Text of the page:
Tesla and Cold Weather.

Range is a BIG deal for Tesla owners, especially in places like say Norway or bricky city Canada. It gets cold there. You can goto the consumer report testing of a Tesla in cold weather below , I linked to the source it’s not paywalled!

It’s important to note that EV batteries lose range not because of how the cold weather affects the physical battery but because of the added power demands that come from operating the car in cold weather.

AAA did a study on range reduction in cold weather and so did consumer reports. EV batteries lost range not because of how cold the cold weather affects the actual battery per se but because you need more power to operate your Tesla in cold weather.

Once the temperature hits the freezing mark or below, the demands on the battery increase. There isn’t really a hard and fast number where battery performance is affected, but in general, as it gets colder, the voltage and the power output decline for an EV battery, says Sam Abuelsamid, senior analyst at automotive research and consulting firm Navigant.

“When it comes to range reductions, this is largely a factor of increased electrical loads on the battery,” says Navigant’s Abuelsamid. In a typical gas-powered car, the engine generates a lot of heat, which is then used to warm the cabin. An EV doesn’t have an engine, and so must rely on other devices to produce that hot air—“and those are a direct drain on the battery,” he says. The colder it is, the more energy is needed to keep the cabin at a comfortable temperature.

This was very interesting from the article:

“When it comes to range reductions, this is largely a factor of increased electrical loads on the battery,” says Navigant’s Abuelsamid. In a typical gas-powered car, the engine generates a lot of heat, which is then used to warm the cabin. An EV doesn’t have an engine, and so must rely on other devices to produce that hot air—“and those are a direct drain on the battery,” he says. The colder it is, the more energy is needed to keep the cabin at a comfortable temperature.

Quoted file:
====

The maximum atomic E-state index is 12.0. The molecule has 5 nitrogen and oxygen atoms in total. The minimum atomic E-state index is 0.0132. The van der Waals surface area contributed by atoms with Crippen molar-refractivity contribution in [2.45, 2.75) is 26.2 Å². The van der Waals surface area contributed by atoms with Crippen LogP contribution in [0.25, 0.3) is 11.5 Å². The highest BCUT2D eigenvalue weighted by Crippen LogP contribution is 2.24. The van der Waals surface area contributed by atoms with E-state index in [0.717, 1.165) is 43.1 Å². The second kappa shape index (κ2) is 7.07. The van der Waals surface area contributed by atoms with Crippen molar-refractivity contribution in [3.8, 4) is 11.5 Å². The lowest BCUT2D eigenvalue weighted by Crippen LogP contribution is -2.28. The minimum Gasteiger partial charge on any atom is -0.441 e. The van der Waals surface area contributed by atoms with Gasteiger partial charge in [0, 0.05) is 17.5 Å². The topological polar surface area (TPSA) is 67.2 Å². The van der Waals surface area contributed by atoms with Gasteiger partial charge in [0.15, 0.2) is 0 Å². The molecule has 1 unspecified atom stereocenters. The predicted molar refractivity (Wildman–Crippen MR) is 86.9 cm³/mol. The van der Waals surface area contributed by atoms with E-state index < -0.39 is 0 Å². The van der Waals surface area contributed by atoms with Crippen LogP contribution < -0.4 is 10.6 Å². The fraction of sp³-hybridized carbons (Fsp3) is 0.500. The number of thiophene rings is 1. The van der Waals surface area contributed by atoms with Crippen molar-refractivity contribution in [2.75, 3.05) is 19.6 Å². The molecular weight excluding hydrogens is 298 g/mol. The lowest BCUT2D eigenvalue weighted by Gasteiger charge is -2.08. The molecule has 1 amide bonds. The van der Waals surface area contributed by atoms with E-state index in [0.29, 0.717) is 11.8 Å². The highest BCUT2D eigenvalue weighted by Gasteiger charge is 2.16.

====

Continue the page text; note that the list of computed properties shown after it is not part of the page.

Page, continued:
“Unfortunately, cold temperatures will always have a negative impact on range,” Abuelsamid says. That plays out in all sorts of way. “Breathing means condensation on cold glass, which requires use of electric defoggers. Longer nights mean more use of headlights. And cold tires, snow, and slush will increase rolling resistance, all of which will reduce range.”

Where it drops off depends in part on the battery’s chemistry and construction, although the decline is more pronounced at temperatures below 0° F, he says. But even moderately cold temperatures mean higher electrical loads to run heaters and window defoggers—all draw from the battery and reduce range.

To best combat those effects and get the most range, keep the car in a garage and plugged in until you’re ready to leave, Abuelsamid says. “It takes less energy to maintain a temperature than to raise it, so this can make a significant difference in range.”

In the Model 3 owner’s manual, Tesla suggests owners warm up their battery to unlock as much range as possible. The manual notes that in cold weather, some of the stored battery energy might not be available until the battery warms up. Indeed, the Model 3 displayed a notification to that effect during our drives for this experiment. If the Model 3 is plugged in, you can heat your battery using wall power by turning on climate control using the mobile app, the manual notes.

In addition, Abuelsamid says, drivers should take advantage of heated seats and steering wheel, if available. That direct heat from the seat and wheel will warm you faster, and more effectively, than waiting for the air in the cabin to warm up.

WHAT CR FOUND:
The Tesla Model 3 has an EPA-estimated 310-mile range. At the end of that same 64 mile drive, it indicated there were 189 miles of predicted range. Put another way, the Model 3 used 121 miles worth of range in only 64 miles. That’s almost double the anticipated loss.

The vehicles’ range displays acknowledged that they wouldn’t be going as far as their EPA estimates. The Tesla Model 3 showed a predicted range of 293 and the Leaf showed 126, less than on a warm day. However, our tests showed that even those reduced estimates were still too optimistic.

SOURCE:https://www.consumerreports.org/hybrids-evs/buying-an-electric-car-for-a-cold-climate-double-down-on-range/

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Adam Qureshi